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Vitamins and vitamin supplements

Posted 10/21/2015

One of the greatest achievements of the twentieth century was the discovery of vitamins. For hundreds of years, people realized that eating certain foods seemed to prevent certain diseases (British sailors ate lemons and limes to prevent scurvy). It wasn’t until 1911 that thiamin, a B vitamin, was isolated in the laboratory. Now there are 13 known vitamins essential to human health.

Vitamins take part in many processes in the body. They aid in good vision, blood cell formation, bone growth, and functioning of the heart and nervous system. They also aid in the production of energy from food, although vitamins provide no energy themselves. A deficiency of certain vitamins can cause many different diseases including scurvy, beriberi, and rickets. Deficiency diseases caused by low vitamin intake are rare in the United States, largely due to the fact that a wide variety of food is available all year long throughout the nation. However, research shows that millions of children suffer from vitamin D deficiency or insufficiency.

A 2009 study found that 9 percent of children nationally were vitamin D deficient and 61 percent of children were vitamin D insufficient, leaving them at risk for poor bone and overall health. This may be due in part to drinking more sweetened beverages and less milk or milk substitutes, or from children spending more time indoors watching television or playing computer games and hand-held devices. Parents should ensure that children drink fat-free or low-fat, vitamin D fortified milk or milk substitutes, eat fatty fish (like tuna, salmon or mackerel), and eat other fortified foods (cereals, juice, yogurt). Check the package label to see if a food is vitamin D fortified. Children should also spend some time playing in the sun to allow the body to produce its own vitamin D.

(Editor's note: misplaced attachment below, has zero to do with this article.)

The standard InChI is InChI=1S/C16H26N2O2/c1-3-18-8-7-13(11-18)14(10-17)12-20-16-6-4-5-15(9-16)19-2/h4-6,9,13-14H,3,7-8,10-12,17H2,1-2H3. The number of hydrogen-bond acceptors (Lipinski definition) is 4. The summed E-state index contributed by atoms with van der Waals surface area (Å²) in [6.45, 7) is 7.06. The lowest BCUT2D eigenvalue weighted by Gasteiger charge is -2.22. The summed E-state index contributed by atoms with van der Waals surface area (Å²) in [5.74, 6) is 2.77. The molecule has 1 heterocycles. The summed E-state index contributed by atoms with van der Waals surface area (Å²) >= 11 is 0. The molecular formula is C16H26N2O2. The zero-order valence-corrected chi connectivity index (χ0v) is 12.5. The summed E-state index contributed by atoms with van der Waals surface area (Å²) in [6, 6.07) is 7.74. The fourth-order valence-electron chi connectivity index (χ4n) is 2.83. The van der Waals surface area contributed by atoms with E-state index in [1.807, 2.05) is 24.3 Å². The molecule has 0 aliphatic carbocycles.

Most people do not need a vitamin supplement if they follow the dietary guidelines, eating a variety of food from all five food groups every day. A vitamin pill a day will not make up for an unhealthy diet. Some individuals (the elderly, smokers, heavy drinkers, frequent aspirin takers, and those with impaired immune systems) may benefit from a daily multivitamin, however. Taking large doses of most vitamins is not wise. Certain vitamins (vitamins A and D) are toxic in large doses. Others cause various side effects like diarrhea or headaches. The best recommendation is to stick to the amounts listed in the Daily Reference Intakes (DRIs), and to eat a variety of foods that will provide the different vitamins we need every day.

Email or call Susan Lednicky, nutritionist, at 702-257-5548.

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